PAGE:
Children: The Missing Face of AIDS
UNICEF and UNAIDS Launch Global Campaign to Invigorate Action
for the Millions of Children Affected by HIV/AIDS
NEW YORK, 25 October 2005 – UNICEF, UNAIDS and other partners today launched a global campaign focusing on the enormous impact of HIV/AIDS on children, saying it was a disgrace that fewer than 5 per cent of HIV-positive children receive treatment and that millions of children who have lost parents to the disease go without support.
UNICEF said that children affected by the disease are the “missing face” of AIDS – missing not only from global and national policy discussions on HIV/AIDS, but also lacking access to even the most basic care and prevention services. Millions of children are missing parents, siblings, schooling, health care, basic protection and many of the other fundamentals of childhood because of the toll the disease is taking, the two UN institutions said.
Launching the global campaign – UNITE FOR CHILDREN UNITE AGAINST AIDS – at the United Nations with Secretary-General Kofi Annan, UNICEF Executive Director Ann M. Veneman and UNAIDS Executive Director Peter Piot noted that every minute:
- A child dies of an AIDS-related illness
- A child becomes infected with HIV
- Four young people aged 15-24 become infected with HIV
In addition, an estimated 15 million children have lost at least one parent because of AIDS. Yet less than 10 percent of children orphaned and made vulnerable by AIDS receive public support or services. In sub-Saharan Africa, where the impact is greatest, coping systems are stretched to the limit.
“Nearly 25 years into the pandemic, help is reaching less than 10 percent of the children affected by HIV/AIDS, leaving too many children to grow up alone, grow up too fast or not grow up at all,” Secretary-General Annan said. “Simply put, AIDS is wreaking havoc on childhood.”
Veneman said that in some of the hardest-hit countries, particularly in sub-Saharan Africa, the AIDS pandemic is “unravelling years of progress for children.” She noted that concrete measures to address the impact of AIDS on children would be essential to meeting the Millennium Development Goals.
“In the past quarter-century, HIV/AIDS has claimed the lives of more than 20 million people and lowered average life expectancy in the hardest-hit countries by as much as 30 years,” Veneman said. “A whole generation has never known a world free of HIV and AIDS, yet the magnitude of the problem dwarfs the scale of the response so far.”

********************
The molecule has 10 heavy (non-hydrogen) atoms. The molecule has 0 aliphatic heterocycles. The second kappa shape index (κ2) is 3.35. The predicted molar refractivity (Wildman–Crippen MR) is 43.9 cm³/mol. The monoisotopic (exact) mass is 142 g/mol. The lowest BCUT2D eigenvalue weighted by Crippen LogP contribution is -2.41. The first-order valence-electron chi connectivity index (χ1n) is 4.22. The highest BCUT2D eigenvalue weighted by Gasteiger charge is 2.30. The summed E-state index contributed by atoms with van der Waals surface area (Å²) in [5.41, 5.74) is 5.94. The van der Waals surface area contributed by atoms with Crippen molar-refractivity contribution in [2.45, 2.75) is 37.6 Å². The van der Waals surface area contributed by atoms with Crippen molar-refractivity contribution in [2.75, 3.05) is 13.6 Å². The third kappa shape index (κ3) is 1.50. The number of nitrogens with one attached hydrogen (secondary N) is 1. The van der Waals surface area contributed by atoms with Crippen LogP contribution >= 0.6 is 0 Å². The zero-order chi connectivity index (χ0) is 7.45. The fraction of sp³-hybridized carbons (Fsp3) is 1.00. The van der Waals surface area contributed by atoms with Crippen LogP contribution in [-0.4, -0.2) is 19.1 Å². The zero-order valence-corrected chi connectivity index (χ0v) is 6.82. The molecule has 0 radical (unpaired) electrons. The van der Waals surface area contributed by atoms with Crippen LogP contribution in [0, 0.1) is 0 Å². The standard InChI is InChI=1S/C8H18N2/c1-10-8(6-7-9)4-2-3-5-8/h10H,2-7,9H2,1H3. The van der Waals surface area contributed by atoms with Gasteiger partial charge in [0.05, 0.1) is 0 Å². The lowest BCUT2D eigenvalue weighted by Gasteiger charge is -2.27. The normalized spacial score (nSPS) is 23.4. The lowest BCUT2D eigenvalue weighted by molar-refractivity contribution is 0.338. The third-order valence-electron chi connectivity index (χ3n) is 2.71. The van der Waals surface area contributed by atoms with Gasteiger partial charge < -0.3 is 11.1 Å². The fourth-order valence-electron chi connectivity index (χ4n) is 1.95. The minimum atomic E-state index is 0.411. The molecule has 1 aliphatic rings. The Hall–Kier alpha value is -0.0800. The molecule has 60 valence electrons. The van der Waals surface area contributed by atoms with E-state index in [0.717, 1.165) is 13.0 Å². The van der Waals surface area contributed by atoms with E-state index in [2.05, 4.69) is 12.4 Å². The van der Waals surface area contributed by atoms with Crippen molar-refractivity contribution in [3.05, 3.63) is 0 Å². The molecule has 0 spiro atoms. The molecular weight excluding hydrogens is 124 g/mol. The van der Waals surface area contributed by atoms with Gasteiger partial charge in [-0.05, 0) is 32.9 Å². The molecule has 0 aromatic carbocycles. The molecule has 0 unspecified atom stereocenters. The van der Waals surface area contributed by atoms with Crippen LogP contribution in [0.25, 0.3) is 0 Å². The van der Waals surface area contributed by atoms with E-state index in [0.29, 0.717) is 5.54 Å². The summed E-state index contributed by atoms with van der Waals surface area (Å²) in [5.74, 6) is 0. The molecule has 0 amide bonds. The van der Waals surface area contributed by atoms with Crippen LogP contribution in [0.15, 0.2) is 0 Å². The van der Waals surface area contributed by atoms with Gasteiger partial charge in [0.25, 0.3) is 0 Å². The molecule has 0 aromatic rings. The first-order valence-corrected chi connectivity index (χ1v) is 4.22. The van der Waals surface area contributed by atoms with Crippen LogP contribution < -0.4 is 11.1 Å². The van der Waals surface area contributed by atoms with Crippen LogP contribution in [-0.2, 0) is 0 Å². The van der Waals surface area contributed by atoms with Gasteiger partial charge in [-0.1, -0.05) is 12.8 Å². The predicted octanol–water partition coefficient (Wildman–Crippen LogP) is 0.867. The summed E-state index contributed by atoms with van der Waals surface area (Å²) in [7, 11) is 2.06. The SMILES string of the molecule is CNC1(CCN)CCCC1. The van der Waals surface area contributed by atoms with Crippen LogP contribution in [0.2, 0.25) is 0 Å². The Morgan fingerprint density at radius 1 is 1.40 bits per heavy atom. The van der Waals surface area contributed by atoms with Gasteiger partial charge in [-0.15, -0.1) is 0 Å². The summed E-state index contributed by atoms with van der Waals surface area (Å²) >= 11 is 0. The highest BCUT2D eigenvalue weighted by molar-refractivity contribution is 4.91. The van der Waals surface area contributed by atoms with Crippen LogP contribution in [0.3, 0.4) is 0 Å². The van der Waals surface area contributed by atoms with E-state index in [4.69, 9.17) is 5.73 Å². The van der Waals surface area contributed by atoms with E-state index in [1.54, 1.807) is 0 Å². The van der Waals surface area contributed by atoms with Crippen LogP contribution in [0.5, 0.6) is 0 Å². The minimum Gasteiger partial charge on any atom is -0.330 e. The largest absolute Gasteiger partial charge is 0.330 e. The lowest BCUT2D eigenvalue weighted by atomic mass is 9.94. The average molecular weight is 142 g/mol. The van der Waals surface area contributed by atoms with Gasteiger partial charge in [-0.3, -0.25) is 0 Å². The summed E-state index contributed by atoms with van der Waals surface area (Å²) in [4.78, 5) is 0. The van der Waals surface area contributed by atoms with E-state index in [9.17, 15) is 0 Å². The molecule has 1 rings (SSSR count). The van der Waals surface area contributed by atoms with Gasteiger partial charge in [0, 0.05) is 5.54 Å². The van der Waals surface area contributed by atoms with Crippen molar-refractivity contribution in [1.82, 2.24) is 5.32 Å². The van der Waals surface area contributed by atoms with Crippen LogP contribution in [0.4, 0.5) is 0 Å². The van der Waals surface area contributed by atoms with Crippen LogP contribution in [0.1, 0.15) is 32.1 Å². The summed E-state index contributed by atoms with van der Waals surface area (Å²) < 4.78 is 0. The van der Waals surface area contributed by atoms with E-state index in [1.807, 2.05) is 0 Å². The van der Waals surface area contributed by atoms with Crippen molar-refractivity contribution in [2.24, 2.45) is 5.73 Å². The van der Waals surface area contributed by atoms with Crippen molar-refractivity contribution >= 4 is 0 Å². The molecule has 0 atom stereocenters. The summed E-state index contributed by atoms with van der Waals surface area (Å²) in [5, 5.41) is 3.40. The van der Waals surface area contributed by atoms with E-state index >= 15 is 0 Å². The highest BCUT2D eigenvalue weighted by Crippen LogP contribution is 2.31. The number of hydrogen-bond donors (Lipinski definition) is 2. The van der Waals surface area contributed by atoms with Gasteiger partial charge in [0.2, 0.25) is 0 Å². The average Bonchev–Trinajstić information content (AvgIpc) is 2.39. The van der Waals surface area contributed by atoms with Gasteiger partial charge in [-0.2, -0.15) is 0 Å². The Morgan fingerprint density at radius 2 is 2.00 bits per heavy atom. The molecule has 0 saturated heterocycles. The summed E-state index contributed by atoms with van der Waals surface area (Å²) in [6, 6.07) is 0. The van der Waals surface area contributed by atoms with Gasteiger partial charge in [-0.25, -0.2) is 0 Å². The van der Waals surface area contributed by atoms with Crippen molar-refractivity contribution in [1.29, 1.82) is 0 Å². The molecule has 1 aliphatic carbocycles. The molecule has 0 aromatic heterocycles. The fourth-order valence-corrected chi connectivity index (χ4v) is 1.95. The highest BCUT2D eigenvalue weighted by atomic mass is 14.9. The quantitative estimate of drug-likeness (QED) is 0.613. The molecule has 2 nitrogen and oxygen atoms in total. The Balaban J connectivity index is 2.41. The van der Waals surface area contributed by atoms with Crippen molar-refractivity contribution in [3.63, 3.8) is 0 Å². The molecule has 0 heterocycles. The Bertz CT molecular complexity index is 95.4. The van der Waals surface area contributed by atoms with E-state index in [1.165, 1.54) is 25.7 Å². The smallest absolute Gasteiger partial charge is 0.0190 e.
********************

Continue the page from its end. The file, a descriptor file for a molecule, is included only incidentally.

The global campaign aims to achieve measurable progress for children based on internationally agreed goals in four key result areas:
- Prevention of mother-to-child transmission : The vast majority of the
half-million children under the age of 15 who die from AIDS-related illnesses every year contract HIV through mother-to-child transmission. The campaign aims by 2010 to provide 80 percent of women in need with access to services to prevent transmission of HIV to their babies. Currently less than 10 per cent of women have access to these services.
- Pediatric treatment : Less than 5 per cent of HIV-positive children in need of AIDS treatment are receiving it, and only 1 per cent of children born to
HIV-infected mothers have access to cotrimoxazole, a low-cost antibiotic that can nearly halve child deaths from AIDS by fighting off deadly infections. The campaign aims by 2010 to provide antiretroviral treatment and/or cotrimoxazole to 80 percent of children in need.
- Prevention : Adolescents and young people age 15-24 account for roughly half of all new HIV infections, but the vast majority of young people have no access to the information, skills and services needed to protect themselves from HIV. The campaign aims by 2010 to reduce the percentage of young people living with HIV by 25 per cent, in line with agreed international goals.
- Protection and support of children affected by AIDS : By 2010, it is estimated that there will be 18 million children who have lost at least one parent to AIDS in
sub-Saharan Africa alone. Well before parents die, children – especially girls – have to take on adult tasks such as caring for the sick, looking after younger siblings, generating income to pay for health costs, or producing food. Often they must drop out of school. The campaign aims by 2010 to reach 80 per cent of children most in need of public support and services.
UNICEF said that children must be at the forefront of the fight against AIDS. According to UNAIDS, $55 billion will be needed over the next three years, $22 billion in 2008 alone, to confront the AIDS pandemic. There is currently a funding gap of at least $18 billion from
2005-2007. Not only does AIDS funding need to increase dramatically, but a significant portion should be specifically targeted for children affected by the disease.
The two organizations welcomed the commitment of a number of governments to prioritize children affected by HIV/AIDS by allocating funding to children.
“AIDS continues to tear apart families and communities, leaving behind 15 million orphans and robbing countries of their future,” said UNAIDS Executive Director Peter Piot. “If countries are to develop, we must put children first. Children must therefore be a major priority when it comes to the way we allocate and use resources.”
National leaders participating in events to launch the campaign around the world include the Presidents of India, El Salvador, Brazil, Mozambique and Djibouti; the Prime Ministers of the Netherlands, Ireland and Trinidad and Tobago; and the Foreign Minister of Australia.